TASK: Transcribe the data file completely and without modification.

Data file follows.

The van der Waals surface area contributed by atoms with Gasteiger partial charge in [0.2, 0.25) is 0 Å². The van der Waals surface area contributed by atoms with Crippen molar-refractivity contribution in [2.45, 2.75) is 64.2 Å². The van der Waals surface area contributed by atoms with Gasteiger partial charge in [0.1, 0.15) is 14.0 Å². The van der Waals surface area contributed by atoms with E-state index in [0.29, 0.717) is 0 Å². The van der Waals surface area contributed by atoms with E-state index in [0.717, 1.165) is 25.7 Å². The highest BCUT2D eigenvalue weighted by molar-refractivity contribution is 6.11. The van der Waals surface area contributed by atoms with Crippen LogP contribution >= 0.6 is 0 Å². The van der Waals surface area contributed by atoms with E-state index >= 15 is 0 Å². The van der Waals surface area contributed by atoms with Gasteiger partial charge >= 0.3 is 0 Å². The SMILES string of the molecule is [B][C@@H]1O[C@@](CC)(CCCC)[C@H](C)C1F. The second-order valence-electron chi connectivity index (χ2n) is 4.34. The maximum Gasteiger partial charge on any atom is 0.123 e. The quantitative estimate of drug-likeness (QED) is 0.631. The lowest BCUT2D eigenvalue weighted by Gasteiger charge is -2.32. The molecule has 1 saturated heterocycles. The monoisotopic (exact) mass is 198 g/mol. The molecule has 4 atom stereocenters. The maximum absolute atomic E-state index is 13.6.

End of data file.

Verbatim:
The van der Waals surface area contributed by atoms with Gasteiger partial charge in [0.2, 0.25) is 0 Å². The van der Waals surface area contributed by atoms with Crippen molar-refractivity contribution in [2.45, 2.75) is 64.2 Å². The van der Waals surface area contributed by atoms with Gasteiger partial charge in [0.1, 0.15) is 14.0 Å². The van der Waals surface area contributed by atoms with E-state index in [0.29, 0.717) is 0 Å². The van der Waals surface area contributed by atoms with E-state index in [0.717, 1.165) is 25.7 Å². The highest BCUT2D eigenvalue weighted by molar-refractivity contribution is 6.11. The van der Waals surface area contributed by atoms with Crippen LogP contribution >= 0.6 is 0 Å². The van der Waals surface area contributed by atoms with E-state index >= 15 is 0 Å². The van der Waals surface area contributed by atoms with Gasteiger partial charge >= 0.3 is 0 Å². The SMILES string of the molecule is [B][C@@H]1O[C@@](CC)(CCCC)[C@H](C)C1F. The second-order valence-electron chi connectivity index (χ2n) is 4.34. The maximum Gasteiger partial charge on any atom is 0.123 e. The quantitative estimate of drug-likeness (QED) is 0.631. The lowest BCUT2D eigenvalue weighted by Gasteiger charge is -2.32. The molecule has 1 saturated heterocycles. The monoisotopic (exact) mass is 198 g/mol. The molecule has 4 atom stereocenters. The maximum absolute atomic E-state index is 13.6.